ENGL748D - Seminar in American Literature; Reparative Reading in Multiethnic U.S. Literature and Criticism
Syllabus:
Section(s):

Why read narrative literature? In this course, we will address this question by reading a wide body of multiethnic U.S. and transnational literature with a focus on two issues: “reparative reading” and reparations. These two timely and highly elastic terms share complex and overlapping fields of concerns, though there are significant tensions between them as well. Since Eve Kosofsky Sedgewick first opened the conversation about “reparative reading” in the late 1990’s, the term has inspired and prompted numerous approaches for both supplementing and moving beyond earlier techniques of poststructuralist critique grounded in a “hermeneutics of suspicion” alone. We will explore different models of reading articulated in some relation to the idea of “repair” that have emerged during the past two decades in different ethnic minority and diasporic discourses, queer and feminist studies, affect and embodiment studies, studies emphasizing memory, history, the historical novel, and different forms of re-purposed historical genre, actor-network theory and reception studies, democratic theory, and the proliferation of new models of “reading” and “weak theory.” At the same time, the heart of our course will be considering these concerns in relation to issues of reparations, a matter we will explore through narrative literature in many different U.S. contexts (among them, African American, Native American, Latinx, Asian American, undocumented workers, global refugees), alongside the many complex questions concerning the purposes, instruments, remedies, comparative international contexts, and dynamics of responsibility and so-called “practical politics” involved in thinking through the many elaborations of the concept. Our guiding aim will be to consider these different elaborations of the “reparative” and “reparations” in all their complexity and interrelations, and to come up with our own understandings of them, as these concerns find themselves find themselves imagined, facilitated, prompted and contested through various texts of multi-ethnic U.S. and world literature. One last thing to say: there is a subtle thread of prison literature and prison studies woven through our texts and engagements with the above concerns, to allow us to pursue the question of how current and historical mass incarceration in the U.S. is foundationally related to questions of the “reparative” and reparations.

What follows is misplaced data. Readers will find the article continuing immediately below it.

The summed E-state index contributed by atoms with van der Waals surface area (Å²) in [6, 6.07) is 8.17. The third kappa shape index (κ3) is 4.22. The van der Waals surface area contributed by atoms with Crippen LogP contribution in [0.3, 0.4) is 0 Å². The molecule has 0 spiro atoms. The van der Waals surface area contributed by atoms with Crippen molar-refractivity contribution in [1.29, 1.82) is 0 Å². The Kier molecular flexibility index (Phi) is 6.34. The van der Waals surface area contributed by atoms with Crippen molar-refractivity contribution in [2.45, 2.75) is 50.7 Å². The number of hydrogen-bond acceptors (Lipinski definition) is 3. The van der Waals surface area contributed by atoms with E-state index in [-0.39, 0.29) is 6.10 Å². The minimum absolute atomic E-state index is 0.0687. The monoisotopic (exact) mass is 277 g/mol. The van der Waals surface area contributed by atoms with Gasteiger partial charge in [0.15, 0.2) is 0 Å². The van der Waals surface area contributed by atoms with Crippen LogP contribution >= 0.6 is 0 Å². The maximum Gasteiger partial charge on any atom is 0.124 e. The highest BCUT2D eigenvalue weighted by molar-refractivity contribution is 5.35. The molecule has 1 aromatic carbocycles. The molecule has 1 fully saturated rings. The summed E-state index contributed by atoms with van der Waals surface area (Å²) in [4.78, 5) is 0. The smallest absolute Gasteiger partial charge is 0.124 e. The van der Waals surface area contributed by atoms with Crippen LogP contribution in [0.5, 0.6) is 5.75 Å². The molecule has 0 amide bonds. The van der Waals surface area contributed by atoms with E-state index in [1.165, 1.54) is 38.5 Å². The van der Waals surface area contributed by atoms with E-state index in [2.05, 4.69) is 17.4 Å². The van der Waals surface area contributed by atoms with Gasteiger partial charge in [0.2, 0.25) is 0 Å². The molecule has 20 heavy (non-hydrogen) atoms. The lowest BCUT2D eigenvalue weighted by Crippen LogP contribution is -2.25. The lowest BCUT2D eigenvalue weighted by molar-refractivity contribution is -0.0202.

Novels and other literary narratives may include (I welcome suggestions, and there will be room in the course for us to discuss together substitutions): : Colson Whitehead, The Underground Railroad; Maria Ruiz de Burton, The Squatter and the Don; Maxine Hong Kingston, China Men; Pauline Hopkins, Of One Blood; Louise Erdrich, Tracks; W. E. B. Du Bois, Dark Princess; Agatha Christie, Murder on the Orient Express; Richard Wright, Native Son; Mine Okubo, Citizen 13660; James Baldwin, Another Country; Leslie Marmon Silko, Almanac of the Dead; Arundhati Roy, The God of Small Things; Ana Castillo, The Guardians; Kim Thuy, Ru; Francisco Goldman, The Ordinary Seaman; Joyce Carol Oates, ed., Prison Noir.

 

I will post a list of some of the theoretical and historical/contextual texts we will be reading soon.

Meets the MA Lit Modern and Contemporary Course Requirement